Re: [R] logistic discrimination: which chance performance??

From: Frank E Harrell Jr <f.harrell_at_vanderbilt.edu>
Date: Sat 12 Aug 2006 - 01:33:36 EST

Bruno L. Giordano wrote:

> Well,
> If posting a possible solution to one's own problem is not part of the
> netiquette of this list please correct me.
> 
> Following Titus et al. (1984) one might use Cohen's kappa to have a
> chance-corrected measure of agreement between the original and reproduced
> classification:
> 
> Kappa() in library vcd
> kappa2() in library irr
> ckappa() in library psy
> cohen.kappa() in library concord......
> 
>     Bruno
> 
> Kimberly Titus; James A. Mosher; Byron K. Williams (1984), Chance-corrected 
> Classification for Use in Discriminant Analysis: Ecological Applications, 
> American Midland Naturalist, 111(1),1-7.
> 
> 
> ----- Original Message ----- 
> From: "Bruno L. Giordano" <bruno.giordano@music.mcgill.ca>
> To: <r-help@stat.math.ethz.ch>
> Sent: Thursday, August 10, 2006 6:18 PM
> Subject: [R] logistic discrimination: which chance performance??
> 
> 

>> Hello,
>> I am using logistic discriminant analysis to check whether a known
>> classification Yobs can be predicted by few continuous variables X.
>>
>> What I do is to predict class probabilities with multinom() in nnet(),
>> obtaining a predicted classification Ypred and then compute the percentage
>> P(obs) of objects classified the same in Yobs and Ypred.
>>
>> My problem now is to figure out whether P(obs) is significantly higher
>> than
>> chance.

The most powerful approach, and one that is automatically corrected for chance, is to use the likelihood ratio test for the global null hypothesis for the whole model.

With classification proportions you not only lose power and have trouble correcting for chance, but you have arbitrariness in what constitutes a positive prediction.

Frank Harrell

>>
>> I opted for a crude permutation approach: compute P(perm) over 10000
>> random
>> permutations of Yobs (i.e., refit the multinom() model 10000 times
>> randomly
>> permuting Yobs) and consider P(obs) as significantly higher than chance if
>> higher than the 95th percentile of the P(perm) distribution.
>>
>> Now, the problem is that the mode of P(perm) is always really close to
>> P(obs), e.g., if P(obs)=1 (perfect discrimination) also the most likely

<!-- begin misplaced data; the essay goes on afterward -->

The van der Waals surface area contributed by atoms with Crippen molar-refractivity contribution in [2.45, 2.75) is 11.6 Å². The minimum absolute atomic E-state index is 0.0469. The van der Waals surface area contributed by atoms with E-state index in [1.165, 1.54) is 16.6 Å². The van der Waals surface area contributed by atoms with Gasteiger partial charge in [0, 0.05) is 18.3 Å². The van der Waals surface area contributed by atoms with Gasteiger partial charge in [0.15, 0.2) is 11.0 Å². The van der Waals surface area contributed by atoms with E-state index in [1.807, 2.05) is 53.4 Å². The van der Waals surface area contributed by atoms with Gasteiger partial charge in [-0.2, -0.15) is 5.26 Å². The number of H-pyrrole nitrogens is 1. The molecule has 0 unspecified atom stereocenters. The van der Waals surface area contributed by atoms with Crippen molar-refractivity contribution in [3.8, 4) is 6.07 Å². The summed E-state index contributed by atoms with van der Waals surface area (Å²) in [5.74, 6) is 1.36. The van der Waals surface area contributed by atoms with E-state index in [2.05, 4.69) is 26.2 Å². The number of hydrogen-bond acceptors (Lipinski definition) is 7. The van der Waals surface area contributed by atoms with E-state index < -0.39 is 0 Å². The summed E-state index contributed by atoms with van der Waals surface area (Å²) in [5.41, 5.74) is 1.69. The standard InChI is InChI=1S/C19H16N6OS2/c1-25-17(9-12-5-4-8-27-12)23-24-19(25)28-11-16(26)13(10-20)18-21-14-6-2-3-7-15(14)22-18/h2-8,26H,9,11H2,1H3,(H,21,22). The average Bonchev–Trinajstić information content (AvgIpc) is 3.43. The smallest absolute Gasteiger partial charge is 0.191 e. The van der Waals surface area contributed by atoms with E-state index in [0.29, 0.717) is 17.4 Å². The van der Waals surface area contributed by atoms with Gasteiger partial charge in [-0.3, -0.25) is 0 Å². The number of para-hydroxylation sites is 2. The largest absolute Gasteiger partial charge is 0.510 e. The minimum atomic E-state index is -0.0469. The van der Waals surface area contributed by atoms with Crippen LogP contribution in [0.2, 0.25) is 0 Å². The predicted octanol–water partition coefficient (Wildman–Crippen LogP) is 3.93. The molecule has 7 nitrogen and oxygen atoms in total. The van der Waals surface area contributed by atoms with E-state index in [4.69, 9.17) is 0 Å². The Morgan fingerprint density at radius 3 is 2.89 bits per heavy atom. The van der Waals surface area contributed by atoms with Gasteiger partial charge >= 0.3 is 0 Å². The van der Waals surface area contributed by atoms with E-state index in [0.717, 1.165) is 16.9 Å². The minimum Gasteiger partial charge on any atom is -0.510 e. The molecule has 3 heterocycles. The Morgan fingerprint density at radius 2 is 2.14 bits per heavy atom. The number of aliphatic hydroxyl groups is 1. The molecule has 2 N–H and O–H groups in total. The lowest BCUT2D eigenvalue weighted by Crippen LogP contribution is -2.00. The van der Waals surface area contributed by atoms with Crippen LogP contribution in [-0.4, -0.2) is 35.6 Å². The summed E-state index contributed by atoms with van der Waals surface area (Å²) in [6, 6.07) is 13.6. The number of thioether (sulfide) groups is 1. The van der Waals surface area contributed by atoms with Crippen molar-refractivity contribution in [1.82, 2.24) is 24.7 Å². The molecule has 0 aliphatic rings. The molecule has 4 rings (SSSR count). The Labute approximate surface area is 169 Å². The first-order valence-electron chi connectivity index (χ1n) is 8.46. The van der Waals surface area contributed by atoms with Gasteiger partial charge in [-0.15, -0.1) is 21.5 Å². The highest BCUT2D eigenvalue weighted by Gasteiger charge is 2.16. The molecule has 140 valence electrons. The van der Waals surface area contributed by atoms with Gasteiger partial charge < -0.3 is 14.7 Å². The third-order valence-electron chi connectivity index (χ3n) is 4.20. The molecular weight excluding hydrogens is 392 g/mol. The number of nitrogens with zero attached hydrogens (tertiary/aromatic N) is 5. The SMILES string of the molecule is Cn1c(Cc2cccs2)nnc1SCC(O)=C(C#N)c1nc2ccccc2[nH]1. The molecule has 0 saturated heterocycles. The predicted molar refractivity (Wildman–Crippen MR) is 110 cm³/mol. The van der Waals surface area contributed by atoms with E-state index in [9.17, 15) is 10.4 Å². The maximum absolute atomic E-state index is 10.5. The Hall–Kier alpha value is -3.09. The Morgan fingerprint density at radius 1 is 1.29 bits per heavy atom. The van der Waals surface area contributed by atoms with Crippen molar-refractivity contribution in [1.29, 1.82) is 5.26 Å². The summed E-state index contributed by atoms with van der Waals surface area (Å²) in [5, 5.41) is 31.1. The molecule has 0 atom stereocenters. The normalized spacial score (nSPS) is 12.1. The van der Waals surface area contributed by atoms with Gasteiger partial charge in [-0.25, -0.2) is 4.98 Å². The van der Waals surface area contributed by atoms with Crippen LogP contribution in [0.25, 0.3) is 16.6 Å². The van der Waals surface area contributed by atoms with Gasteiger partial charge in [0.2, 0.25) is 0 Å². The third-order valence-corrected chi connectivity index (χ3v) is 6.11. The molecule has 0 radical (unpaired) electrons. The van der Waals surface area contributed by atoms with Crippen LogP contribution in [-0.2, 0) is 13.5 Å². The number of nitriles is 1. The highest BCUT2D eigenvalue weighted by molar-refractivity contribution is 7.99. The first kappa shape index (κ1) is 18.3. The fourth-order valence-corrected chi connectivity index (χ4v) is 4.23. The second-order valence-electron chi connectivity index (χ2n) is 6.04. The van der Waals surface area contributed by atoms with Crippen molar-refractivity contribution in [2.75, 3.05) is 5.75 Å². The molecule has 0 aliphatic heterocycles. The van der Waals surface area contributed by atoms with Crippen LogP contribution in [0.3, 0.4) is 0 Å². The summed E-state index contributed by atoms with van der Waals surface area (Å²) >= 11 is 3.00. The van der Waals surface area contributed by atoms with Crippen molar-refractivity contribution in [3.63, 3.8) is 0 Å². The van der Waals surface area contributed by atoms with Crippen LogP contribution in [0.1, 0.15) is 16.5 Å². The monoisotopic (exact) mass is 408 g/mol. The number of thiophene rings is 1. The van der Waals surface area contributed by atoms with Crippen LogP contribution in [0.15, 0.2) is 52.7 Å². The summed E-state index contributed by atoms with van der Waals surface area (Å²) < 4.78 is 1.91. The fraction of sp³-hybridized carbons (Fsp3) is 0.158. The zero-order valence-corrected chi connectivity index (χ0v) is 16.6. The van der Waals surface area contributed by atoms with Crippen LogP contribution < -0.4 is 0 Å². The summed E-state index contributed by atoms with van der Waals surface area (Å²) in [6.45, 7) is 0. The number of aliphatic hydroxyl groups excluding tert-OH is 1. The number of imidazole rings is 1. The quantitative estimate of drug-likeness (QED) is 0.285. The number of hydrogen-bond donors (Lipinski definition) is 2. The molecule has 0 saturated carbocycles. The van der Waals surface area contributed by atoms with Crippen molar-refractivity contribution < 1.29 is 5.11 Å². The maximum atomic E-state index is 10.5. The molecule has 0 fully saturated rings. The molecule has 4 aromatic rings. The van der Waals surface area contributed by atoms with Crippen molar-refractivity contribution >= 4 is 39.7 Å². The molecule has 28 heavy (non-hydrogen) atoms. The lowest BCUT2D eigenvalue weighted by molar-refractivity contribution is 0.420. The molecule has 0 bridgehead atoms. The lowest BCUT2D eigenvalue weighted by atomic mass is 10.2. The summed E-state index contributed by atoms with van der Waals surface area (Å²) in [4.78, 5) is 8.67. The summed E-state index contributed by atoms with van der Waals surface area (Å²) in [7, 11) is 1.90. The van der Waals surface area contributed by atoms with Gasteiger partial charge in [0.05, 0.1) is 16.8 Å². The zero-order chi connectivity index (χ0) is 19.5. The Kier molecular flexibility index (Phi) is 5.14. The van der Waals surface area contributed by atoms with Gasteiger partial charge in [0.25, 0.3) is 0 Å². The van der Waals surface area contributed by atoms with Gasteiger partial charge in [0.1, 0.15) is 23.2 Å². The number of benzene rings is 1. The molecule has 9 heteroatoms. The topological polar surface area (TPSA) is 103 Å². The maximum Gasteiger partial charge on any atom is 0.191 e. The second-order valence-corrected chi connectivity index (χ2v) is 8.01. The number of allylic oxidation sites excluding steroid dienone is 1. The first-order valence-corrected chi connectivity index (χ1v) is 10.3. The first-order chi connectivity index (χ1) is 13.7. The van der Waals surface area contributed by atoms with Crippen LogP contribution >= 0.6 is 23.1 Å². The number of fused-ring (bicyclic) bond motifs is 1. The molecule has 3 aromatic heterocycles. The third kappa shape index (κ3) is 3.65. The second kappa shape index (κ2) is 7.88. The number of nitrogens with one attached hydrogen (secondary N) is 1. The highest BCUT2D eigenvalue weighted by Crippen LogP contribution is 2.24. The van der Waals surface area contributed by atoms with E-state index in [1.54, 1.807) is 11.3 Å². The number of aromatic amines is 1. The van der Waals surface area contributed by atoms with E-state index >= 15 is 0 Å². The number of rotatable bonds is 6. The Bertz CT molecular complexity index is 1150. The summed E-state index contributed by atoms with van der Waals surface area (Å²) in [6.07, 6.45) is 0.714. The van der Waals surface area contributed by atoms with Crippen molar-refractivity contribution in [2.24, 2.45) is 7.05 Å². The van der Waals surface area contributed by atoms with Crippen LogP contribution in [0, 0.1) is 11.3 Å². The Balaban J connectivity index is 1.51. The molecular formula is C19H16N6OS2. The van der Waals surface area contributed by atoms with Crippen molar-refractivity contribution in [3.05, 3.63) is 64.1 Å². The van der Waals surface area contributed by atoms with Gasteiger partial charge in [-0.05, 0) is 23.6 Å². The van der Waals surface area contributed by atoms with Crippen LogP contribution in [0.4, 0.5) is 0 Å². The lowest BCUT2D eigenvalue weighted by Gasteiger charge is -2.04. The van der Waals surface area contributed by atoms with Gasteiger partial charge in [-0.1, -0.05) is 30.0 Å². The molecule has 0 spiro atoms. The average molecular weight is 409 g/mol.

>> P(perm) value is 1!!!
>>
>> I figured out that this is due to the fact that, with my data, randomly
>> permuted classifications are highly likely to strongly agree with the
>> observed classification Yobs, but, probably since my machine learning
>> background is almost 0, I am kind of lost about how to proceed at this
>> point.
>>
>> I would greatly appreciate a comment on this.
>>
>> Thanks
>> Bruno
>>
>> ~~~~~~~~~~~~~~~~~~~~~~~~~~~~~~~~~~
>> Bruno L. Giordano, Ph.D.
>> CIRMMT
>> Schulich School of Music, McGill University
>> 555 Sherbrooke Street West
>> Montréal, QC H3A 1E3
>> Canada
>> http://www.music.mcgill.ca/~bruno/
>>
>> ______________________________________________
>> R-help@stat.math.ethz.ch mailing list
>> https://stat.ethz.ch/mailman/listinfo/r-help
>> PLEASE do read the posting guide
>> http://www.R-project.org/posting-guide.html
>> and provide commented, minimal, self-contained, reproducible code.
>>

> 
> ______________________________________________
> R-help@stat.math.ethz.ch mailing list
> https://stat.ethz.ch/mailman/listinfo/r-help
> PLEASE do read the posting guide http://www.R-project.org/posting-guide.html
> and provide commented, minimal, self-contained, reproducible code.
> 


-- 
Frank E Harrell Jr   Professor and Chair           School of Medicine
                      Department of Biostatistics   Vanderbilt University

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https://stat.ethz.ch/mailman/listinfo/r-help PLEASE do read the posting guide http://www.R-project.org/posting-guide.html and provide commented, minimal, self-contained, reproducible code. Received on Sat Aug 12 01:40:08 2006

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